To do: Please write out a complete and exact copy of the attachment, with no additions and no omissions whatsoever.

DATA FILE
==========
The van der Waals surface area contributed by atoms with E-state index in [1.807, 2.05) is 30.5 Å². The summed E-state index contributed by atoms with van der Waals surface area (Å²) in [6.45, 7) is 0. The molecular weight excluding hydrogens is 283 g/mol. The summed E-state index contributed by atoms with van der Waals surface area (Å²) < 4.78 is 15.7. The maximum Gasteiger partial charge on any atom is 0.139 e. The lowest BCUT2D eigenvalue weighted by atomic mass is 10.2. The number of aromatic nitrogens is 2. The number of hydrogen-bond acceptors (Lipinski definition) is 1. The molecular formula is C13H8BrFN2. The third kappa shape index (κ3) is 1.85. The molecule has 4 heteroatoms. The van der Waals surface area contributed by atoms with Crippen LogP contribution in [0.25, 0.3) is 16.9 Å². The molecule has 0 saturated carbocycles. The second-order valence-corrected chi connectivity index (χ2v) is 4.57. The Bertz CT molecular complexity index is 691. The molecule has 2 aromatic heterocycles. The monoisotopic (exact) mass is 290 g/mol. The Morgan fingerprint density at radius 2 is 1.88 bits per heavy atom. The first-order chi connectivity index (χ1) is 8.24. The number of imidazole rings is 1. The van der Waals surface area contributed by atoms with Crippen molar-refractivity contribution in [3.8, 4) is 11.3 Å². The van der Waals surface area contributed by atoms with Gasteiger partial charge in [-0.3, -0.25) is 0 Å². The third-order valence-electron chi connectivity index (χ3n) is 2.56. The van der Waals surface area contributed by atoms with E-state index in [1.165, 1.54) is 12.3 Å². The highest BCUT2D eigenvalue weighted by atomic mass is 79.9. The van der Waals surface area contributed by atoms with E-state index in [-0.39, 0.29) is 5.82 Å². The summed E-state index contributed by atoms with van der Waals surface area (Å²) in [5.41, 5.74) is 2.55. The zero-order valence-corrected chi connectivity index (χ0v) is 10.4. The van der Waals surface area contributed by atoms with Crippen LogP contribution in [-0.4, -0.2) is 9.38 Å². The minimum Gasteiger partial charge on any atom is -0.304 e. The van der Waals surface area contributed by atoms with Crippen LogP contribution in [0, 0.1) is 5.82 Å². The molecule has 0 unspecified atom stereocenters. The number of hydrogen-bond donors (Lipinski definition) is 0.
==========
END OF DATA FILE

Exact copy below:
The van der Waals surface area contributed by atoms with E-state index in [1.807, 2.05) is 30.5 Å². The summed E-state index contributed by atoms with van der Waals surface area (Å²) in [6.45, 7) is 0. The molecular weight excluding hydrogens is 283 g/mol. The summed E-state index contributed by atoms with van der Waals surface area (Å²) < 4.78 is 15.7. The maximum Gasteiger partial charge on any atom is 0.139 e. The lowest BCUT2D eigenvalue weighted by atomic mass is 10.2. The number of aromatic nitrogens is 2. The number of hydrogen-bond acceptors (Lipinski definition) is 1. The molecular formula is C13H8BrFN2. The third kappa shape index (κ3) is 1.85. The molecule has 4 heteroatoms. The van der Waals surface area contributed by atoms with Crippen LogP contribution in [0.25, 0.3) is 16.9 Å². The molecule has 0 saturated carbocycles. The second-order valence-corrected chi connectivity index (χ2v) is 4.57. The Bertz CT molecular complexity index is 691. The molecule has 2 aromatic heterocycles. The monoisotopic (exact) mass is 290 g/mol. The Morgan fingerprint density at radius 2 is 1.88 bits per heavy atom. The first-order chi connectivity index (χ1) is 8.24. The number of imidazole rings is 1. The van der Waals surface area contributed by atoms with Crippen molar-refractivity contribution in [3.8, 4) is 11.3 Å². The van der Waals surface area contributed by atoms with Gasteiger partial charge in [-0.3, -0.25) is 0 Å². The third-order valence-electron chi connectivity index (χ3n) is 2.56. The van der Waals surface area contributed by atoms with E-state index in [1.165, 1.54) is 12.3 Å². The highest BCUT2D eigenvalue weighted by atomic mass is 79.9. The van der Waals surface area contributed by atoms with E-state index in [-0.39, 0.29) is 5.82 Å². The summed E-state index contributed by atoms with van der Waals surface area (Å²) in [5.41, 5.74) is 2.55. The zero-order valence-corrected chi connectivity index (χ0v) is 10.4. The van der Waals surface area contributed by atoms with Crippen LogP contribution in [-0.4, -0.2) is 9.38 Å². The minimum Gasteiger partial charge on any atom is -0.304 e. The van der Waals surface area contributed by atoms with Crippen LogP contribution in [0, 0.1) is 5.82 Å². The molecule has 0 unspecified atom stereocenters. The number of hydrogen-bond donors (Lipinski definition) is 0.